Today we’re going to talk about fake websites. I read an interesting article written by Dr. Augustine Fou on Forbes. He has over 25 years of experience as a digital marketer and now audits campaigns for fraud.
In digital advertising, marketers spend millions of dollars on ads. The question is, is every dollar they spend on Programmatic Advertising worth it? Let’s dive deep into these topics with Dr. Augustine.
His first point is that advertisers brought the old-fashioned offline channel mentality into digital advertising. This means that more ads generate more impressions and it leads to better results.
While advertising placements in the printed media are limited, you can have virtually limitless websites and impressions for Google Display Ads campaigns.
These are fine, but how can marketers say their money goes into the right placements and is not being absorbed by fake websites?
The truth is, fake websites don’t have the limitations of real human audiences and they don’t have human audiences. They buy bot traffic, which acts fast while humans usually have slower behavior when navigating.
Fake sites can manufacture as many ads as needed to absorb all that ad spend. So, they can create unlimited ad inventory to sell to big advertisers.
Also, they seem to be efficient. The reason why they can afford to sell cheaper ads is that they don’t have to pay journalists and editors. Because they don’t create real content like the real publishers, they buy bot traffic. Fake sites’ only purpose is to create ad impressions to sell and make money from advertisers.
The problem is that when media agencies see the low prices, they allocate the good mainstream publishers to lower-cost sources. They can say they’re okay with fraud because it’s cheap. But with this mentality, they give more reason for fake websites to exist.
The next point Dr. Augustine makes is: “Why Do Fake Sites Have Higher Viewability?”.
Media buyers often say they buy more from these fake sites because they have better viewability, is this true? Why does it seem like those sites have better viewability? They tricked the measurement! 100% of their ads appear to be viewable, while real publisher’s websites have an average of 66% viewability (one ad on the top, one on the right side, and one at the bottom).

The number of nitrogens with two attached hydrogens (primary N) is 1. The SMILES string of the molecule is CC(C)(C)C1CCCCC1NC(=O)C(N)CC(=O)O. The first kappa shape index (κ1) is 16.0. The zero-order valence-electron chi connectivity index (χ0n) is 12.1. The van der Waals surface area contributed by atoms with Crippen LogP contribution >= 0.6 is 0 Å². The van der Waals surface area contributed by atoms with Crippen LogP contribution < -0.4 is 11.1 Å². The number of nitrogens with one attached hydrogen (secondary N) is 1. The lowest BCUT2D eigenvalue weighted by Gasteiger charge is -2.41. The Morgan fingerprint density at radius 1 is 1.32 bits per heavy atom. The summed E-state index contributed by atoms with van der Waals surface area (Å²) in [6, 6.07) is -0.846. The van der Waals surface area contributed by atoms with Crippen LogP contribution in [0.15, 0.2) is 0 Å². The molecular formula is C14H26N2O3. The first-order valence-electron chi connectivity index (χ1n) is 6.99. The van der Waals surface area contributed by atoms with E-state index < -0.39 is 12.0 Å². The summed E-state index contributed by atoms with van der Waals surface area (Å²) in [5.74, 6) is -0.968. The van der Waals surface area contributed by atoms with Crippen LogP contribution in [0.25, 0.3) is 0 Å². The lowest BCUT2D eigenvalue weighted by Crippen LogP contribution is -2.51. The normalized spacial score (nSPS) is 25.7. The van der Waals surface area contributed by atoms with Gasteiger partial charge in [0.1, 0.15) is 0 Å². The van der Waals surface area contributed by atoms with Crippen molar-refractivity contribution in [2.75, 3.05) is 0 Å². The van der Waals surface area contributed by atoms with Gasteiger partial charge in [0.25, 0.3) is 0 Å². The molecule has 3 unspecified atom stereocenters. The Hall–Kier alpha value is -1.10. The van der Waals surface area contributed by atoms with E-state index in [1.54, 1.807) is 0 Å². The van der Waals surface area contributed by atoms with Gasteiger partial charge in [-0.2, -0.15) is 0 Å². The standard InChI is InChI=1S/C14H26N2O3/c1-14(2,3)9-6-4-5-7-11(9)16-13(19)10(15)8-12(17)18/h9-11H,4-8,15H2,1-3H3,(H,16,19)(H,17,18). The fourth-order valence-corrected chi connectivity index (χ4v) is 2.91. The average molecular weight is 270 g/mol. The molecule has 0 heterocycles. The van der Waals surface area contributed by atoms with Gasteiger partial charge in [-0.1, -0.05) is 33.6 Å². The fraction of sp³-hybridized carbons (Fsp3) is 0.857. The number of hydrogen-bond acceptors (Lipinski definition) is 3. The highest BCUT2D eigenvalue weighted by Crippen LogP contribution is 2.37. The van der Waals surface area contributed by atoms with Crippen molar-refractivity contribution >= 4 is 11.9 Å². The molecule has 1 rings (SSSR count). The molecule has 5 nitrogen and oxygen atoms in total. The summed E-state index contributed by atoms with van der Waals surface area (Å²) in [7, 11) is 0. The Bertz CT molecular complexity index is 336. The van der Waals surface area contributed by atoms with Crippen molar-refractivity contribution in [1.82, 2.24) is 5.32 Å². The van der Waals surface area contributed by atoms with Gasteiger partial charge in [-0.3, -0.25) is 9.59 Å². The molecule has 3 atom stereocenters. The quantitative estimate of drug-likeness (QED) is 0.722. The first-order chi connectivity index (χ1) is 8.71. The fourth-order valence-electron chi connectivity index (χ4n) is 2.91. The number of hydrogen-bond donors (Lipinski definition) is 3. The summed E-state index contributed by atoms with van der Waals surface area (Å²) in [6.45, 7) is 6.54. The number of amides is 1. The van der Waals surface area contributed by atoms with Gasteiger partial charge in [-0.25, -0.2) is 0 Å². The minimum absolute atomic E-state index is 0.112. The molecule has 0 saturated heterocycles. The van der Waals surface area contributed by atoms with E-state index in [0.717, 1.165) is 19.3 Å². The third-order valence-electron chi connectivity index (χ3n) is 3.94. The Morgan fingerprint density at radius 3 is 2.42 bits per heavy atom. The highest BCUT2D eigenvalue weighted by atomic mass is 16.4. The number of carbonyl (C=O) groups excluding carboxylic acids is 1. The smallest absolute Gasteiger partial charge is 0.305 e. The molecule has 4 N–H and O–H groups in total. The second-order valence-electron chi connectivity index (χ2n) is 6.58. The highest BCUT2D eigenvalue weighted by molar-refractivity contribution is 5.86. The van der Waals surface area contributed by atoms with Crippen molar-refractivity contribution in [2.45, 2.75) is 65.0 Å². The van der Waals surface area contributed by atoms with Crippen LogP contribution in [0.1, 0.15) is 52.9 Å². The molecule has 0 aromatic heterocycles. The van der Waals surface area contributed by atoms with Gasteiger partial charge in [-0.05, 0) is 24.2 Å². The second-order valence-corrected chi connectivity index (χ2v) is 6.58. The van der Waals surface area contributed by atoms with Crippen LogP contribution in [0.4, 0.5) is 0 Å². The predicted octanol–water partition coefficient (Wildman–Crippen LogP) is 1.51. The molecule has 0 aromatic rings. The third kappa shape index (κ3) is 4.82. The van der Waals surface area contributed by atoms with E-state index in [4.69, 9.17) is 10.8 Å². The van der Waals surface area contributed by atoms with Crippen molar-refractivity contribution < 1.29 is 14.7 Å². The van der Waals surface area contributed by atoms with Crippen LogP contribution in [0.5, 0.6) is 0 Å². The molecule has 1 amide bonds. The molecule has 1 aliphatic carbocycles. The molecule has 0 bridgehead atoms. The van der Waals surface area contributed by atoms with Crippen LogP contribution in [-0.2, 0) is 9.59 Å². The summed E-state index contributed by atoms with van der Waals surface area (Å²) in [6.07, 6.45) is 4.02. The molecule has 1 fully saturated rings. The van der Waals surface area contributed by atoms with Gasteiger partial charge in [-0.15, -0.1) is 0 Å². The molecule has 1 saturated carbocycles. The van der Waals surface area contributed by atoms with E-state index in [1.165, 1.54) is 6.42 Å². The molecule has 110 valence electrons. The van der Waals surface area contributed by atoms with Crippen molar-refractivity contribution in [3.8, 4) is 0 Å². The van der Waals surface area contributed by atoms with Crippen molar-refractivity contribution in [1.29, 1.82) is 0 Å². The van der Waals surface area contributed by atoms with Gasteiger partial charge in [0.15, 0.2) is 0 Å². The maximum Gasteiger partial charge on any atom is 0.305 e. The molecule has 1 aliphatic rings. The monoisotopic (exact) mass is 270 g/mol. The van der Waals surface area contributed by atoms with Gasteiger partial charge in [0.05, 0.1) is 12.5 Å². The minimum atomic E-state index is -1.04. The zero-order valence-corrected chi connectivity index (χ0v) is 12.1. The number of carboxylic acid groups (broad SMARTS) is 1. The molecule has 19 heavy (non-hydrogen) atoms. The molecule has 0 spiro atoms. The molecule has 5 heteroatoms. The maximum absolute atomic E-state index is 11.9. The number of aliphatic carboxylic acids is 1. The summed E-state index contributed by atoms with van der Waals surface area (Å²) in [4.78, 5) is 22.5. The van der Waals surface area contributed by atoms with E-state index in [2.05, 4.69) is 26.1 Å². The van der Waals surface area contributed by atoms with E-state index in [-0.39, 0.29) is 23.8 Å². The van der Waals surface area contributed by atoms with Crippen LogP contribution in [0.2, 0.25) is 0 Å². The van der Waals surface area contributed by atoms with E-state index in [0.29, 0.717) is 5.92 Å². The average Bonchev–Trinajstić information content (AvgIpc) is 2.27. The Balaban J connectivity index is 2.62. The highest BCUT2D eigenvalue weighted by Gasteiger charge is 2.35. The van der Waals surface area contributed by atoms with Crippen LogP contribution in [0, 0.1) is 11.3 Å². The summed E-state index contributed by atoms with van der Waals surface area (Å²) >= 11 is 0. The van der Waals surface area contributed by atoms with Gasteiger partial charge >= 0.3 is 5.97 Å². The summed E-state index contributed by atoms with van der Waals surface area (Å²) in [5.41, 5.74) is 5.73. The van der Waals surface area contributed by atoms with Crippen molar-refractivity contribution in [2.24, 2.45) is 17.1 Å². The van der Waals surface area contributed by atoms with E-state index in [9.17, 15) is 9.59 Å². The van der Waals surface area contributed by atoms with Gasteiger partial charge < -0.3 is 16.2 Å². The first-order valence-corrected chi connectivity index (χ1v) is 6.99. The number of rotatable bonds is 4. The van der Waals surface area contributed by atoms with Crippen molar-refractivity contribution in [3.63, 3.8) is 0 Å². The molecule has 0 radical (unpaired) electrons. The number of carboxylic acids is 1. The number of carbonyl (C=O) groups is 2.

The point is fake websites do everything to appear efficient. But these tricks usually come to light when the advertisers check their reports of their Google Display Ads campaign. Don’t forget “all that glitters is not gold”!
Fake sites also seem to have better CTR (click-through-rate). Those numbers only come from their bot traffic and the bots love to click on ads.
While the fake sites’ CTR is about 5–15%, real human sites only have 0,1–1%. These big numbers look promising to media buyers even though the CTR rate is generated by bots and is noticeably fake.
Another temptation for media agencies to use fake websites is that these sites show low or non-existing invalid traffic (IVT). Even though those reports do not mean the campaign had no invalid traffic. Again, the bots are playing tricks with the measurement. Marketers love to keep showing these fake reports about how efficient their campaigns are.
Here’s an example of bots tricking measurements and generating fake reports:
Mobile apps that are loading impressions in the background while the users are unaware of the bots that trick their detection to mark them as “valid”. So, the advertiser keeps thinking that “everything’s fine”. The smartest bots block the detection tag, so they can’t be measured.
Now we can see that the fake sites have different ways of playing with the numbers that appear in an advertising campaign report.
Here’s good advice from Dr. Augustine: “Run a ‘turn off experiment’ where you pause a digital campaign and see if anything changes. If there are no changes to business outcomes, then you know those digital campaigns were not worth paying for in a business sense.”
I hope that from now on, everyone is going to change how they assess whether a Google AdWords campaign is successful.